Why concern about talent is now a cyber-security issue
Eighty-two per cent of organisations expect to be the subject of a cyber-attack this year, and many are trying to defend against complex threats with unqualified workers or unfilled positions.
A global survey of cyber-security and IT managers shows that just 16% believe that at least half of their applicants are qualified, and 53% say it can take between three and six months to find a qualified candidate. Additionally, some organisations don’t have confidence in their current staff’s cyber-security abilities, according to a survey by international IT trade association ISACA.
With the likelihood of cyber-attacks increasing, organisations must prepare as best they can. These days, according to ISACA’s State of Cybersecurity: Implications for 2015 report, that’s easier said than done. The study “reveals a high-risk environment that is being made worse by the lack of skilled talent,” Robert E. Stroud, international president of ISACA, said in a news release.
A skills gap is shown in the IT managers’ sentiment: 52% believe that fewer than one-fourth of their applicants are qualified, and an additional 32% feel that one-fourth to one-half of applicants are qualified. The biggest gap they see is an ability to understand the business (72%), followed by technical and communication skills deficiencies.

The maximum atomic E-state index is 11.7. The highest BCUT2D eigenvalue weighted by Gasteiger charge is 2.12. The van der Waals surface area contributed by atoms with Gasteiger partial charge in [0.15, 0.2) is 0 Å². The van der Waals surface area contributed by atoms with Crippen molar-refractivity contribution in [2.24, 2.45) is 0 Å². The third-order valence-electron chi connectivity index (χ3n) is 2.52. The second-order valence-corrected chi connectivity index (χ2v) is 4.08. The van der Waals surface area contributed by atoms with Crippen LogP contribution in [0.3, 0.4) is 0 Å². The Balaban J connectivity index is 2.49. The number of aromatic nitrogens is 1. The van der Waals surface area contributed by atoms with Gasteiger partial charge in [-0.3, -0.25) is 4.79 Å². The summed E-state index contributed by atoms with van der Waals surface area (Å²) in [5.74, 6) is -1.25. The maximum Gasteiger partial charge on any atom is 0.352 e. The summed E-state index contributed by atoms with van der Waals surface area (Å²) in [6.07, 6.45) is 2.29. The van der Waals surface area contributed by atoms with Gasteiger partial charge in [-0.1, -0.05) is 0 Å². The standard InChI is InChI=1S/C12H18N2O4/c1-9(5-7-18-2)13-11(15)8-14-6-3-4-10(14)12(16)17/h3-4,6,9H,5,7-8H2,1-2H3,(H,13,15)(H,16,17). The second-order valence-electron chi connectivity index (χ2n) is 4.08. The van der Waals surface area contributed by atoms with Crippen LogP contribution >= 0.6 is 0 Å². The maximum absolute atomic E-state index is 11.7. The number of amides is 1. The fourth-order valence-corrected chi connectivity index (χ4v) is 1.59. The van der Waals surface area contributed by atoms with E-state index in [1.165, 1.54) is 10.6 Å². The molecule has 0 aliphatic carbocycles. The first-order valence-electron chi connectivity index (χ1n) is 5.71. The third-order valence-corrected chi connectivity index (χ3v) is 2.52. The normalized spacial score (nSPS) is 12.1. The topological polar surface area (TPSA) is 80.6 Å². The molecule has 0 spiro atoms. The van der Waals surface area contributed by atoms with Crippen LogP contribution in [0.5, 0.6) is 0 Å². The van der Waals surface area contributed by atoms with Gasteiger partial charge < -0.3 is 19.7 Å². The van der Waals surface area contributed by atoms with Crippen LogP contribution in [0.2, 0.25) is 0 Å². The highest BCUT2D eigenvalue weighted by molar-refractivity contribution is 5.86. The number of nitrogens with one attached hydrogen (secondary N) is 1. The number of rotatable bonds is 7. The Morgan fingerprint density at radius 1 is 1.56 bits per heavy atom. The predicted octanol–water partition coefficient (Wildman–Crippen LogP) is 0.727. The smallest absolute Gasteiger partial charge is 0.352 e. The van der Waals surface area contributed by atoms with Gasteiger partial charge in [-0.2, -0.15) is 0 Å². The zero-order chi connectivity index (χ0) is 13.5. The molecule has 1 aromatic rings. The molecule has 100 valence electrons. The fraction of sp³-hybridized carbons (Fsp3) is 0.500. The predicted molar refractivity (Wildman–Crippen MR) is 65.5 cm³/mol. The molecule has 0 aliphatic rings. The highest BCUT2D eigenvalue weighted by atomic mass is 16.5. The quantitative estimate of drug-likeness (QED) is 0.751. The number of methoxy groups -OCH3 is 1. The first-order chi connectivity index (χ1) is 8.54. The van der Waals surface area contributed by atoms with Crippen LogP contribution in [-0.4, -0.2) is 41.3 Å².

Respondents’ confidence in their security teams comes with conditions. While 87% overall say they are comfortable with their security teams’ ability to identify and respond to incidents, fewer than half of those say that they are confident only if the incident is simple. Thirteen per cent said they were not comfortable with their security team’s ability to detect and respond to incidents.
Companies in general are devoting more money to security budgets, with 56% predicting an increase in 2015 and 33% predicting that budget to stay the same. A strong majority (79%) report that their boards are concerned about cyber-security, shown mainly by enforcing security policy (71%) and providing appropriate funding (63%).
Organisations report a wide variety in the types of data breaches and in the methods used, the survey showed.
Seventy-seven per cent reported an increase in data breaches between 2013 and 2014. The respondents believe that financial gain (33%) is the most common motive, followed by disruption of service (24%), theft of intellectual property (19%), and theft of either classified data or personally identifiable information (12% each).
Related CGMA Magazine content:
“CFOs Increase Spending on Cyber-Security”: A majority of technology CFOs in a new survey have increased their spending on cyber-security, and a broader survey of finance executives shows increased concern about cyber-attacks.
“5 Priorities That Should Dominate Corporate Directors’ To-Do Lists”: Managing reputational risks on a global scale is likely to require more of a time commitment from corporate directors in 2015. To help boards manage their time and agenda, here are five priorities they should address.
—Neil Amato (email@example.com) is a CGMA Magazine senior editor.